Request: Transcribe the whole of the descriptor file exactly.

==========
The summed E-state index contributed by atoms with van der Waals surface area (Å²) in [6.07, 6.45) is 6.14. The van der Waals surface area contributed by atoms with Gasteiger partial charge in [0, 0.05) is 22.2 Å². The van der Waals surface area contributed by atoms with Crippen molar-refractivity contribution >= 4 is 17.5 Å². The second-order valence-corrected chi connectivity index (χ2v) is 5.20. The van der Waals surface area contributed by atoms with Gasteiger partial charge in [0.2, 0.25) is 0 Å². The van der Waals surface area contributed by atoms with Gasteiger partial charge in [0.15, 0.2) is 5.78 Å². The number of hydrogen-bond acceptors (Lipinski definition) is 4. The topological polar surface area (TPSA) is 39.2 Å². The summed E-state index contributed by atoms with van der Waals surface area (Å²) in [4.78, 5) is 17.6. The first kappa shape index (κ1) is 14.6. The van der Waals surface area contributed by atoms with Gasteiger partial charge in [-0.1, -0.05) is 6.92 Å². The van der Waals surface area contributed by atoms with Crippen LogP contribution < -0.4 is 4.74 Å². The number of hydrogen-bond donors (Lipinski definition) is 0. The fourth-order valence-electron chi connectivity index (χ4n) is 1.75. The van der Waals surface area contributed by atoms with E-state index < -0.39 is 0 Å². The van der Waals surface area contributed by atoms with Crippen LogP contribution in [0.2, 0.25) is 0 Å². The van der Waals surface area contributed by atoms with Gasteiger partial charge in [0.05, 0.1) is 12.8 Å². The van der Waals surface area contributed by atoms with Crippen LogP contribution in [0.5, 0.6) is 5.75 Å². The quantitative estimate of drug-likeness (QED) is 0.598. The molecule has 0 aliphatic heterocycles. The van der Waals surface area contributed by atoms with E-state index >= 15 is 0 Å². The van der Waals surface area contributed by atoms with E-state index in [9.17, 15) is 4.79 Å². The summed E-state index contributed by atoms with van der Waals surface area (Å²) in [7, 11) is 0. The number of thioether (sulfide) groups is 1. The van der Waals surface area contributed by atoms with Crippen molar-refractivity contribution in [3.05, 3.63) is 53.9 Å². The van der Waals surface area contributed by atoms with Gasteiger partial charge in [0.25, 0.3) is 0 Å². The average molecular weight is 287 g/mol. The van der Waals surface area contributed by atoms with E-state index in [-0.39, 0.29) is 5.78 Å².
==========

The summed E-state index contributed by atoms with van der Waals surface area (Å²) in [6.07, 6.45) is 6.14. The van der Waals surface area contributed by atoms with Gasteiger partial charge in [0, 0.05) is 22.2 Å². The van der Waals surface area contributed by atoms with Crippen molar-refractivity contribution >= 4 is 17.5 Å². The second-order valence-corrected chi connectivity index (χ2v) is 5.20. The van der Waals surface area contributed by atoms with Gasteiger partial charge in [0.2, 0.25) is 0 Å². The van der Waals surface area contributed by atoms with Gasteiger partial charge in [0.15, 0.2) is 5.78 Å². The number of hydrogen-bond acceptors (Lipinski definition) is 4. The topological polar surface area (TPSA) is 39.2 Å². The summed E-state index contributed by atoms with van der Waals surface area (Å²) in [4.78, 5) is 17.6. The first kappa shape index (κ1) is 14.6. The van der Waals surface area contributed by atoms with Gasteiger partial charge in [-0.1, -0.05) is 6.92 Å². The van der Waals surface area contributed by atoms with Crippen LogP contribution < -0.4 is 4.74 Å². The number of hydrogen-bond donors (Lipinski definition) is 0. The fourth-order valence-electron chi connectivity index (χ4n) is 1.75. The van der Waals surface area contributed by atoms with E-state index < -0.39 is 0 Å². The van der Waals surface area contributed by atoms with Crippen LogP contribution in [0.2, 0.25) is 0 Å². The van der Waals surface area contributed by atoms with Gasteiger partial charge in [0.05, 0.1) is 12.8 Å². The van der Waals surface area contributed by atoms with Crippen LogP contribution in [0.5, 0.6) is 5.75 Å². The quantitative estimate of drug-likeness (QED) is 0.598. The molecule has 0 aliphatic heterocycles. The van der Waals surface area contributed by atoms with E-state index >= 15 is 0 Å². The van der Waals surface area contributed by atoms with E-state index in [9.17, 15) is 4.79 Å². The summed E-state index contributed by atoms with van der Waals surface area (Å²) in [7, 11) is 0. The number of thioether (sulfide) groups is 1. The van der Waals surface area contributed by atoms with Crippen molar-refractivity contribution in [3.05, 3.63) is 53.9 Å². The van der Waals surface area contributed by atoms with Gasteiger partial charge in [0.25, 0.3) is 0 Å². The average molecular weight is 287 g/mol. The van der Waals surface area contributed by atoms with E-state index in [-0.39, 0.29) is 5.78 Å².